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October 13, 2011 - 23:32

We have previously looked at the various properties of water which have an effect on aquatic fauna, some of them a bit out of the ordinary, such as surface tension. However, one of the most important

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As pure water is only a liquid between 0ºC and 100ºC, it is not surprising that life, at least as we know it, which depends on water, is to be found on earth where this condition obtains, though most life on Earth lives at temperatures of less than about 50ºC.

Yet, the so-called hyperthermophiles can live in extremely hot environments i.e. hotter than about 60ºC, with an optimal temperature above 80ºC. The most heat-tolerant hyperthermophile is the recently discovered Strain 121, which can exist at temperatures of up to 121ºC. The toughest hyperthermophiles live on the superheated walls of hydrothermal vents, and require temperatures of at least 90ºC to enable them to survive.

The present temperature of the oceans

The oceans store vast amounts of energy in the form of heat, which has the sun as its primary source. Infrared radiation from the sun plays an important role in that ultimately all the forms of energy in the oceans, such as the long-term circulation and the evaporation at the surface of the sea, depend on input from the sun. There are only two sources of energy that do not depend on solar heating. These are tidal energy derived from the gravitational pull of the sun, moon and—to a small extent—the planets; and geothermal heating through the seafloor from the molten core of the Earth.

The net heat input to oceanic heating is given by the direct solar input and geothermal heating. These are estimated at 150 watts/m2 and 0.01 watt/m2 respectively. So, it is obvious that the geothermal heating is negligible compared with the solar heating. The net heat loss is given by black body radiation (50 watt/m2), the conductive heat loss to the atmosphere (10 watts/m2), and the loss due to evaporation (90 watts/m2).

The amount of sunlight arriving at the sea surface varies, of course, according to the time of day, season, and weather.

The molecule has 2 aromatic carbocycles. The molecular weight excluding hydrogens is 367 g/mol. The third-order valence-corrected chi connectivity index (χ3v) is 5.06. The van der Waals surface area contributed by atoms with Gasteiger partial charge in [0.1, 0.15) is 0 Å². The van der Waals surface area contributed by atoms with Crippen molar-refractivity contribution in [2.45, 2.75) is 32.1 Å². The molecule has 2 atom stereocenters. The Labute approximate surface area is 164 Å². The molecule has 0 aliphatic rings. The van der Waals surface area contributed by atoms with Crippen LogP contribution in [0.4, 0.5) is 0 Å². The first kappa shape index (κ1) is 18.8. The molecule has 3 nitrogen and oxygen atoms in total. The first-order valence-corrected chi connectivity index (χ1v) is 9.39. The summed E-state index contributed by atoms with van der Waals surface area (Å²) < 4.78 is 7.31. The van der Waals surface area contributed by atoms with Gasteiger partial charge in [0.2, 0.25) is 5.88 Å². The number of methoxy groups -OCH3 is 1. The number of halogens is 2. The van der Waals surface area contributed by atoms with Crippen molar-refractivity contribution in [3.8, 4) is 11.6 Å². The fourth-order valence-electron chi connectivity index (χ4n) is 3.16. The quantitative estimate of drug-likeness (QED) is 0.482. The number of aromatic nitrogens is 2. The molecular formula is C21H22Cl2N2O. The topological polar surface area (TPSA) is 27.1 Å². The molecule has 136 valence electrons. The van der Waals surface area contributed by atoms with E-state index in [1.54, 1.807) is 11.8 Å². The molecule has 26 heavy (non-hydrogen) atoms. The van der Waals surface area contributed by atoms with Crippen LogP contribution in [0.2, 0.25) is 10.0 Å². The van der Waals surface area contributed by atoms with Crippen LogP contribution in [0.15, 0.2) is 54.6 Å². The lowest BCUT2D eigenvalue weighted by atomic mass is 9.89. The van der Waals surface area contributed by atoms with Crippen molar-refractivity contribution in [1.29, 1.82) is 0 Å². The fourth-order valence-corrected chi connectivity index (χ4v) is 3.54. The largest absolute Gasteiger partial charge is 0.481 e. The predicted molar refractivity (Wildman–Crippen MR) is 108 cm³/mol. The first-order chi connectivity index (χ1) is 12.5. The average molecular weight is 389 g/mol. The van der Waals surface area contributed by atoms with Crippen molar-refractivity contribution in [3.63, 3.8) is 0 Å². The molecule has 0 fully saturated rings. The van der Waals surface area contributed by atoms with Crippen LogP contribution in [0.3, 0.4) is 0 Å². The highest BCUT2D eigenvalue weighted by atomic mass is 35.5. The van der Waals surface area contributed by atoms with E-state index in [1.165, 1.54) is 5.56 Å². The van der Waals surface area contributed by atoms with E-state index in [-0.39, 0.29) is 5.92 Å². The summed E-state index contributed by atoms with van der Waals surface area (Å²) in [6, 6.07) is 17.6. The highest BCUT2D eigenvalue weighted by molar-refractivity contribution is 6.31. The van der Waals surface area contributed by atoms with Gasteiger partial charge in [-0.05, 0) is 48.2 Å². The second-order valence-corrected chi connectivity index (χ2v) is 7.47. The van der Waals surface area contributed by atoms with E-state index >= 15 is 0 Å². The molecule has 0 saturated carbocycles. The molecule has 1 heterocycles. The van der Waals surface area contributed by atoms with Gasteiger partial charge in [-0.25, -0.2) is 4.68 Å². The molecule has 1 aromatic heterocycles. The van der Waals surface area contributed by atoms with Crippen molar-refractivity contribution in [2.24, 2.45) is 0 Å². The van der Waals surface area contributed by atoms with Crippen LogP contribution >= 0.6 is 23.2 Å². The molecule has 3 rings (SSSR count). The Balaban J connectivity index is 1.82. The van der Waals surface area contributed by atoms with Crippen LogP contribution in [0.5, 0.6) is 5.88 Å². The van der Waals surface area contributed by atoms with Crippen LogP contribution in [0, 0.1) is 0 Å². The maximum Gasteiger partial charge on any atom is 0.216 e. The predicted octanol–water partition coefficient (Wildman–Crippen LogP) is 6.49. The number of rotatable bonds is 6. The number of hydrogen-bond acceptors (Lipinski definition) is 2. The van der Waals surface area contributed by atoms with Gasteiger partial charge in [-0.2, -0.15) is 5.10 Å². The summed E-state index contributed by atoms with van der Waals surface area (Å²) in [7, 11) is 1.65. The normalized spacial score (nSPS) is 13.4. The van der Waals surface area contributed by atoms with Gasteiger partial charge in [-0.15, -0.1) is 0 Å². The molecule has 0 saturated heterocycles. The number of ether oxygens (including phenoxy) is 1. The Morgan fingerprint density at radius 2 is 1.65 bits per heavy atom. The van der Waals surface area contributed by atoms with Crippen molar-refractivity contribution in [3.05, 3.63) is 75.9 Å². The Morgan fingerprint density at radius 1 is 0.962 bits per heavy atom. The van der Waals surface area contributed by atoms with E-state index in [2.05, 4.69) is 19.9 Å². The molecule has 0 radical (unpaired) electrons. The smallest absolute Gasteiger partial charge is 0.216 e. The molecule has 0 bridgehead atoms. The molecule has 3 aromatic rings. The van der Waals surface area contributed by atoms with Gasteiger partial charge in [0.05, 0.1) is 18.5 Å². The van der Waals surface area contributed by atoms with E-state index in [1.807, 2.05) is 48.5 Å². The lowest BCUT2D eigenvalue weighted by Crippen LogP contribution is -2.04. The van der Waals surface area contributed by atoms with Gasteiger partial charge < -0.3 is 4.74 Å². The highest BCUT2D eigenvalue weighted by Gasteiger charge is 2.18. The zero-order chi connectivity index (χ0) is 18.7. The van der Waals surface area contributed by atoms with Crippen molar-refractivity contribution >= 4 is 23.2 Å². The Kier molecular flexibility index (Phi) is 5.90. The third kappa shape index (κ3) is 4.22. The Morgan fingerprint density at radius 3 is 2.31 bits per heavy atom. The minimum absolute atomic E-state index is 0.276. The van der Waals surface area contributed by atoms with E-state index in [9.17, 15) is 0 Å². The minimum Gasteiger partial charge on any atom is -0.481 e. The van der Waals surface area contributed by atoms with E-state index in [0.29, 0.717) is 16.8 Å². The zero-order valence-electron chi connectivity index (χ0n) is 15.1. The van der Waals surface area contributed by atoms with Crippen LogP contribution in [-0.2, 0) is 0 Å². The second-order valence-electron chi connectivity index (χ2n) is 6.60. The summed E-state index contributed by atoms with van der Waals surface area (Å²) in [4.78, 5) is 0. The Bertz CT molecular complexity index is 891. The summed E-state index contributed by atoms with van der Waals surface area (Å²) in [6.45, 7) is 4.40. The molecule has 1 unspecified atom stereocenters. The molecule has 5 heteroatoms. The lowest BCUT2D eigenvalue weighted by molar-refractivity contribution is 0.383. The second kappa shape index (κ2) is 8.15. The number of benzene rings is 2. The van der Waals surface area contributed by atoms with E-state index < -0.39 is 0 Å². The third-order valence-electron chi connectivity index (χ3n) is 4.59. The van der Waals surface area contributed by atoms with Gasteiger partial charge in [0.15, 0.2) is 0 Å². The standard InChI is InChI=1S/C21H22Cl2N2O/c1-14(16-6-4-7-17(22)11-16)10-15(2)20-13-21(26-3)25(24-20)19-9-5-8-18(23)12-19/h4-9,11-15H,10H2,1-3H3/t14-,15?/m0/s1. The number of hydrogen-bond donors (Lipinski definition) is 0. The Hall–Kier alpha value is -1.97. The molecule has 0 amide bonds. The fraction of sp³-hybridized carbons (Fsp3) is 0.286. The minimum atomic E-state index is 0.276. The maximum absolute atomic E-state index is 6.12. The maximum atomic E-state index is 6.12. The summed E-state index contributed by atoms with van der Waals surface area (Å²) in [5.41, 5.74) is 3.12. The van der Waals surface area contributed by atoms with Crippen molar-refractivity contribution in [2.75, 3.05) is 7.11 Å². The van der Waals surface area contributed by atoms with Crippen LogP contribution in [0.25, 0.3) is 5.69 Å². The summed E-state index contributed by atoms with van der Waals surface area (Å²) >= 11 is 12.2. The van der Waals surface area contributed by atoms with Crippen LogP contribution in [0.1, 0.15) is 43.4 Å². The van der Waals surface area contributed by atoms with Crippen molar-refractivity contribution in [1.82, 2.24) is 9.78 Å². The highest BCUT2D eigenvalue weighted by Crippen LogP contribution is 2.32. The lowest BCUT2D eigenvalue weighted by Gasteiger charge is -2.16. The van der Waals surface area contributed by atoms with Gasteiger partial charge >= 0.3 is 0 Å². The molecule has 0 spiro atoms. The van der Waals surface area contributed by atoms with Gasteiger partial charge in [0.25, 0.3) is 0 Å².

The temperature of the oceans is thus given by a dynamic balance between incoming heat and outgoing heat. There are naturally great differences, though, in the temperature of the water between, say, equatorial waters and polar waters, at least for the surface waters. These surface water temperatures range from some 40ºC in shallow tropical lagoons to –1.9ºC (the typical freezing point of sea water) in polar regions. Apart from the Mediterranean and Red Seas, any warm water in the open ocean is restricted to an upper mixed surface layer of about 100 – 200 meters depth.

However, whatever the surface temperatures are, the temperature falls to about 5ºC at about 1000 m depth and thereafter declines slowly to between about 0ºC and 3ºC at greater depths. Even below the hottest tropical regions, the water at a depth of 2000 to 3000 m hardly ever rises above 4ºC. There are, of course, some few exceptions to this, for example the water close to hydrothermal vents where the water can emerge at temperatures of up to 400ºC, although it rapidly cools to the surrounding water temperature of 3 – 4ºC. (See X-RAY MAG issue 5, 2005)

Increasing ocean temperatures

There are various opinions about the magnitude of the temperature changes occurring due to global warming. However, the Intergovernmental Panel on Climate Change, based on a consensus of many hundreds of scientists from many countries, state that the global average surface temperature has increased over the 20th century by about 0.6ºC ± 0.2ºC. It should be noted, though, that this warming has not been globally uniform. The most recent warming has been greatest between the latitudes 40ºN and 70ºN, while the North Atlantic Ocean, for example, has cooled in recent decades.

These temperature changes are, however, still mostly confined to the upper water levels. Work by the Scripps Institution of Oceanography has modelled the time variation of heat content for the various ocean basins. In both the simulations and observations, the heat content in most of the oceans increased only slowly with depth, consistent with a diffusion process. The water had been warmed below about 1000 meters only in the north and south Atlantic, reflecting strong vertical convection there.